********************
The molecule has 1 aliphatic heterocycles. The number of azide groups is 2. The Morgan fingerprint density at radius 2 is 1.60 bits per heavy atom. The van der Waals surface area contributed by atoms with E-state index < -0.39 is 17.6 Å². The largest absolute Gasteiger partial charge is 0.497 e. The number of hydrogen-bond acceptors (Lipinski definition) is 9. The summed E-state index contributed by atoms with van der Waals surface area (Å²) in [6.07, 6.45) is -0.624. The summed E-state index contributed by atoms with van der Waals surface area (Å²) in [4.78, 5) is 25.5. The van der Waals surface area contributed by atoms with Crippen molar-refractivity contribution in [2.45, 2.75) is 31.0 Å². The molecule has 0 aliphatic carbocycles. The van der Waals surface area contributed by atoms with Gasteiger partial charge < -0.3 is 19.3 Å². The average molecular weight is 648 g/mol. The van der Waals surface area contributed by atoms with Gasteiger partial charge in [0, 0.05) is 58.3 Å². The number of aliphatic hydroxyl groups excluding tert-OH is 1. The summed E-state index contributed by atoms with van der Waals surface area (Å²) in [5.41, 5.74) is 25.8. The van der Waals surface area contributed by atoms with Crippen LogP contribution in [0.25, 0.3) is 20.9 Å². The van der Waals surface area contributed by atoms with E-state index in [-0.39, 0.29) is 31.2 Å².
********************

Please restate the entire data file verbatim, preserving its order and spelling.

The molecule has 1 aliphatic heterocycles. The number of azide groups is 2. The Morgan fingerprint density at radius 2 is 1.60 bits per heavy atom. The van der Waals surface area contributed by atoms with E-state index < -0.39 is 17.6 Å². The largest absolute Gasteiger partial charge is 0.497 e. The number of hydrogen-bond acceptors (Lipinski definition) is 9. The summed E-state index contributed by atoms with van der Waals surface area (Å²) in [6.07, 6.45) is -0.624. The summed E-state index contributed by atoms with van der Waals surface area (Å²) in [4.78, 5) is 25.5. The van der Waals surface area contributed by atoms with Crippen molar-refractivity contribution in [2.45, 2.75) is 31.0 Å². The molecule has 0 aliphatic carbocycles. The van der Waals surface area contributed by atoms with Gasteiger partial charge < -0.3 is 19.3 Å². The average molecular weight is 648 g/mol. The van der Waals surface area contributed by atoms with Gasteiger partial charge in [0, 0.05) is 58.3 Å². The number of aliphatic hydroxyl groups excluding tert-OH is 1. The summed E-state index contributed by atoms with van der Waals surface area (Å²) in [5.41, 5.74) is 25.8. The van der Waals surface area contributed by atoms with Crippen LogP contribution in [0.25, 0.3) is 20.9 Å². The van der Waals surface area contributed by atoms with E-state index in [-0.39, 0.29) is 31.2 Å².